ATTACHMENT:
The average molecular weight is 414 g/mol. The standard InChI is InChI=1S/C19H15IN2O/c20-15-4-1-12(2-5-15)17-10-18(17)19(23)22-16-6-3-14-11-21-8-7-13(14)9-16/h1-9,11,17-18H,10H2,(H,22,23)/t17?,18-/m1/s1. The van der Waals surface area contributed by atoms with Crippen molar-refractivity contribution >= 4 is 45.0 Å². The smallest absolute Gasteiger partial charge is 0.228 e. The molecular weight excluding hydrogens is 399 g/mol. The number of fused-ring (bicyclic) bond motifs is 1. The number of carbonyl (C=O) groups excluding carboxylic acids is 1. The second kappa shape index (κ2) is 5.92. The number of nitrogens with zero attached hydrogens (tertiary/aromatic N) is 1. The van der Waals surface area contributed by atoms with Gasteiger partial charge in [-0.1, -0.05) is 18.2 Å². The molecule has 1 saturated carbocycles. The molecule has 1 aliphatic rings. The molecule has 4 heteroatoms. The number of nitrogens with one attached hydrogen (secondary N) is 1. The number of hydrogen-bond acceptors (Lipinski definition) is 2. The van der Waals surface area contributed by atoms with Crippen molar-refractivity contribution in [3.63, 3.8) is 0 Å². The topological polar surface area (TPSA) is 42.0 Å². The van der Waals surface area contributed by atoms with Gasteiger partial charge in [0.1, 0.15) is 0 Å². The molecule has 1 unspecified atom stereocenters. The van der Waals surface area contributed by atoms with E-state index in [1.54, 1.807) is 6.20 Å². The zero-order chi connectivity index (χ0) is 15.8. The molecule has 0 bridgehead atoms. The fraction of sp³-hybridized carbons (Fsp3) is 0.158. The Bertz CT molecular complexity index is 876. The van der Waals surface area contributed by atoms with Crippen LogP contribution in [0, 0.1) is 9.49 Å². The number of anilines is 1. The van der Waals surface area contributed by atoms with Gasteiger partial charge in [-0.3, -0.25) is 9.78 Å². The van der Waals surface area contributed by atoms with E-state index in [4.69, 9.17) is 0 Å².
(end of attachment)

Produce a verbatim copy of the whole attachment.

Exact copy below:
The average molecular weight is 414 g/mol. The standard InChI is InChI=1S/C19H15IN2O/c20-15-4-1-12(2-5-15)17-10-18(17)19(23)22-16-6-3-14-11-21-8-7-13(14)9-16/h1-9,11,17-18H,10H2,(H,22,23)/t17?,18-/m1/s1. The van der Waals surface area contributed by atoms with Crippen molar-refractivity contribution >= 4 is 45.0 Å². The smallest absolute Gasteiger partial charge is 0.228 e. The molecular weight excluding hydrogens is 399 g/mol. The number of fused-ring (bicyclic) bond motifs is 1. The number of carbonyl (C=O) groups excluding carboxylic acids is 1. The second kappa shape index (κ2) is 5.92. The number of nitrogens with zero attached hydrogens (tertiary/aromatic N) is 1. The van der Waals surface area contributed by atoms with Gasteiger partial charge in [-0.1, -0.05) is 18.2 Å². The molecule has 1 saturated carbocycles. The molecule has 1 aliphatic rings. The molecule has 4 heteroatoms. The number of nitrogens with one attached hydrogen (secondary N) is 1. The number of hydrogen-bond acceptors (Lipinski definition) is 2. The van der Waals surface area contributed by atoms with Crippen molar-refractivity contribution in [3.63, 3.8) is 0 Å². The topological polar surface area (TPSA) is 42.0 Å². The van der Waals surface area contributed by atoms with Gasteiger partial charge in [0.1, 0.15) is 0 Å². The molecule has 1 unspecified atom stereocenters. The van der Waals surface area contributed by atoms with E-state index in [1.54, 1.807) is 6.20 Å². The zero-order chi connectivity index (χ0) is 15.8. The molecule has 0 bridgehead atoms. The fraction of sp³-hybridized carbons (Fsp3) is 0.158. The Bertz CT molecular complexity index is 876. The van der Waals surface area contributed by atoms with Crippen LogP contribution in [0, 0.1) is 9.49 Å². The number of anilines is 1. The van der Waals surface area contributed by atoms with Gasteiger partial charge in [-0.3, -0.25) is 9.78 Å². The van der Waals surface area contributed by atoms with E-state index in [4.69, 9.17) is 0 Å².